Hyper-Kamiokande (HK or Hyper-K) project is the world-leading international scientific research project hosted by the University of Tokyo and High Energy Accelerator Research Organization (KEK) in Japan aiming to start experimentation in 2027.

The project consists of the Hyper-K detector, which has an 8.4 times larger fiducial mass than its predecessor, Super-Kamiokande, equipped with newly developed high-sensitivity photosensors and a high-intensity neutrino beam produced by an upgraded J-PARC accelerator facility.

It is the aim of Hyper-Kamiokande to elucidate the history of the evolution of the Universe and the Grand Unified Theory through an investigation of CP violation (the difference between neutrinos and antineutrinos) and proton decay, together with the observation of neutrinos from supernova explosions.

Peering into the Universe and its Elementary Particles from Underground

After the breakthrough discovery of neutrino oscillations in the Super-Kamiokande experiment in 1998, the properties of neutrinos have been determined, one after another, and it has become necessary to update the Standard Model.

In 2011, the T2K experiment, which used a neutrino beam from the high intensity accelerator J-PARC and the Super-Kamiokande detector, confirmed the third neutrino oscillation. Now that all neutrino oscillation modes have been confirmed, the field of neutrino research has opened up for further investigations and discoveries.

Based on the highly sensitive techniques for neutrino observation cultivated over the years, Hyper-Kamiokande represents a further improvement in sensitivity. The Hyper-Kamiokande detector consists of a cylindrical tank, with a water depth of 71m and a diameter of 68m. The fiducial mass of tank is approximately 10 times larger than that of the Super-Kamiokande detector. On the tank wall, 40,000 ultra high sensitivity photosensors have been installed in order to detect the very weak Cherenkov light generated in the water.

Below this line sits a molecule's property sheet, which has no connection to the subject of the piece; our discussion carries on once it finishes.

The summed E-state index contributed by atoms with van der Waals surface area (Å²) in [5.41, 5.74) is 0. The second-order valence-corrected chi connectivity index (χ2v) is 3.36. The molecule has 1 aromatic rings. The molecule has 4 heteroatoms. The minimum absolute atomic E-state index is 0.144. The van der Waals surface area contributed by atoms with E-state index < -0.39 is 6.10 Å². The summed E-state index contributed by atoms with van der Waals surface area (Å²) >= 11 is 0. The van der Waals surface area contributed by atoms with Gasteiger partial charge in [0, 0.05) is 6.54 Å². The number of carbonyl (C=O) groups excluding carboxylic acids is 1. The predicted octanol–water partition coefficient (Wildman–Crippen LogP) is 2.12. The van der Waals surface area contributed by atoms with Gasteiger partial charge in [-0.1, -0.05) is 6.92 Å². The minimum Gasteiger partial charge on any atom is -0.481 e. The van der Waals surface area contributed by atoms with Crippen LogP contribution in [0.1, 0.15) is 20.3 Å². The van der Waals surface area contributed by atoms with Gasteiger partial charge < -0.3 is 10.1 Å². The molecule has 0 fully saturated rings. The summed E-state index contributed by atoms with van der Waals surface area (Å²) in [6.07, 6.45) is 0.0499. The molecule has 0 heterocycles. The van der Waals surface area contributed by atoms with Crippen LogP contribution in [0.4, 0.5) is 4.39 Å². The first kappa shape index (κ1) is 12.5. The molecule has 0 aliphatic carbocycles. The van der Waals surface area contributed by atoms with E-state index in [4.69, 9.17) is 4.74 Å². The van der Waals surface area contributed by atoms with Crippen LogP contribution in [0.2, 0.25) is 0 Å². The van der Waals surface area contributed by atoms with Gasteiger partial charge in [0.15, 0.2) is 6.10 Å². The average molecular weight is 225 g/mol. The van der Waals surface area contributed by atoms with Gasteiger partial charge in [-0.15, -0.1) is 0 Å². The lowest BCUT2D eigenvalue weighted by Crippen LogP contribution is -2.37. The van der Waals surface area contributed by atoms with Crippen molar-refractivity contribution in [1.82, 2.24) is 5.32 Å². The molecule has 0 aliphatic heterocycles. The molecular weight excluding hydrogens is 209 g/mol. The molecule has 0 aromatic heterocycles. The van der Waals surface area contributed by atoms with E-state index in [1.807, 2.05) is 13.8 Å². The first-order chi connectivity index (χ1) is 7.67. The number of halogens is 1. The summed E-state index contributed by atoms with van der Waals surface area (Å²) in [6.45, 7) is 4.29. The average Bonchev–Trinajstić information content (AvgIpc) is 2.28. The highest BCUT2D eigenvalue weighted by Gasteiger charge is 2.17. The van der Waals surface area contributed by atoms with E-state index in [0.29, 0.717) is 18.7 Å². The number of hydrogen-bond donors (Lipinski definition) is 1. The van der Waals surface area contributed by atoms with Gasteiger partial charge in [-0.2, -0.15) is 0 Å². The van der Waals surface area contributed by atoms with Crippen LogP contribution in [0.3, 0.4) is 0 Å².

The Hyper-Kamiokande detector is both a “microscope,” used to observe elementary particles, and also a “telescope” for observing the Sun and supernovas, using neutrinos.

Through the realization of the Hyper-Kamiokande project, we will lead neutrino research into the world of the future.

Bringing Neutrino Research to the Next Level

The history of Japan’s large neutrino experiments began with the Kamiokande experiment. The history of its development is summarized here.






Aiming to start observation in 2027

Size Size Size

19m diameter x 16m hight

39m diameter x 42m hight

68m diameter x 71m hight

Water mass ( Fiducial mass) Water mass ( Fiducial mass) Water mass ( Fiducial mass)

4500 ton
(680~1040 ton)

※The waer mass in the tank(inner tank and, upper and bottom outer tank) is 3000 ton

50000 ton
(22500 ton)

260000 ton
(190000 ton)

Photomultiplier Tubes Photomultiplier Tubes Photomultiplier Tubes

50cm diameter / 948

50cm diameter / 11146

50cm diameter / about 40000

Main and expected Results Main and expected Results Main and expected Results
World’s first observation of neutrinos from a supernova explosion and observation of solar neutrinos, leading to the creation of neutrino astronomy Discovery of neutrino oscillations, showing that neutrinos have mass
  1. Discovery of the difference between neutrino and antineutrino oscillations (CP violation) and precise measurements to elucidate the origin of matter in the universe
  2. Further development of neutrino astronomy
  3. Proof of “unification of elementary particles” and “unification of electromagnetic, weak and strong force” by the discovery of proton decay
Major awards Major awards Major awards

The Nobel Prize in Physics 2002
Masatoshi Koshiba

The Nobel Prize in Physics 2015
Takaaki Kajita

Collaboration with the J-PARC Accelerator

In addition to natural neutrinos such as atmospheric neutrinos and solar neutrinos, a high intensity and high quality neutrino beam from the J-PARC accelerator in Tokai, Ibaraki may be used for precise studies of properties such as neutrino CP violation.

Hyper-Kamiokande is expected to observe 30 times as many neutrinos as the T2K experiment after the increase of the J-PARC beam power.